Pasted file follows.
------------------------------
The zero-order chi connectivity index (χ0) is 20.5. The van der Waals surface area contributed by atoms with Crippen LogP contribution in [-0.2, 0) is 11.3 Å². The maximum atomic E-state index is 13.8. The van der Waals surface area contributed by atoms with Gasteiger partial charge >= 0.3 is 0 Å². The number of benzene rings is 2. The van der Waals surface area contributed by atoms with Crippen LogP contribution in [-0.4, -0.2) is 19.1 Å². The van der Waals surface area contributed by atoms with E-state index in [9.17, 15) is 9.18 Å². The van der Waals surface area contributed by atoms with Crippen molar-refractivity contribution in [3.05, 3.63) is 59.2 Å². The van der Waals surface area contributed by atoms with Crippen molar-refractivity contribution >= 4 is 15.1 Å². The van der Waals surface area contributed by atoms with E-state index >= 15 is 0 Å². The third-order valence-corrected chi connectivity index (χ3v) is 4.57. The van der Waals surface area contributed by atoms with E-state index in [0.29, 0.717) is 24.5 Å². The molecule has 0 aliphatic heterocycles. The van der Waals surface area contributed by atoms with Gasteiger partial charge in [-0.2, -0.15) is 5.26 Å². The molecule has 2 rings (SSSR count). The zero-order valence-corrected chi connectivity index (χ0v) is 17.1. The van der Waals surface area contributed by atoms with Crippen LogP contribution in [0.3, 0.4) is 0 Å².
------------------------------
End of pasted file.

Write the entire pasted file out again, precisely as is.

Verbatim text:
The zero-order chi connectivity index (χ0) is 20.5. The van der Waals surface area contributed by atoms with Crippen LogP contribution in [-0.2, 0) is 11.3 Å². The maximum atomic E-state index is 13.8. The van der Waals surface area contributed by atoms with Gasteiger partial charge >= 0.3 is 0 Å². The number of benzene rings is 2. The van der Waals surface area contributed by atoms with Crippen LogP contribution in [-0.4, -0.2) is 19.1 Å². The van der Waals surface area contributed by atoms with E-state index in [9.17, 15) is 9.18 Å². The van der Waals surface area contributed by atoms with Crippen molar-refractivity contribution in [3.05, 3.63) is 59.2 Å². The van der Waals surface area contributed by atoms with Crippen molar-refractivity contribution >= 4 is 15.1 Å². The van der Waals surface area contributed by atoms with E-state index >= 15 is 0 Å². The third-order valence-corrected chi connectivity index (χ3v) is 4.57. The van der Waals surface area contributed by atoms with E-state index in [0.29, 0.717) is 24.5 Å². The molecule has 0 aliphatic heterocycles. The van der Waals surface area contributed by atoms with Gasteiger partial charge in [-0.2, -0.15) is 5.26 Å². The molecule has 2 rings (SSSR count). The zero-order valence-corrected chi connectivity index (χ0v) is 17.1. The van der Waals surface area contributed by atoms with Crippen LogP contribution in [0.3, 0.4) is 0 Å².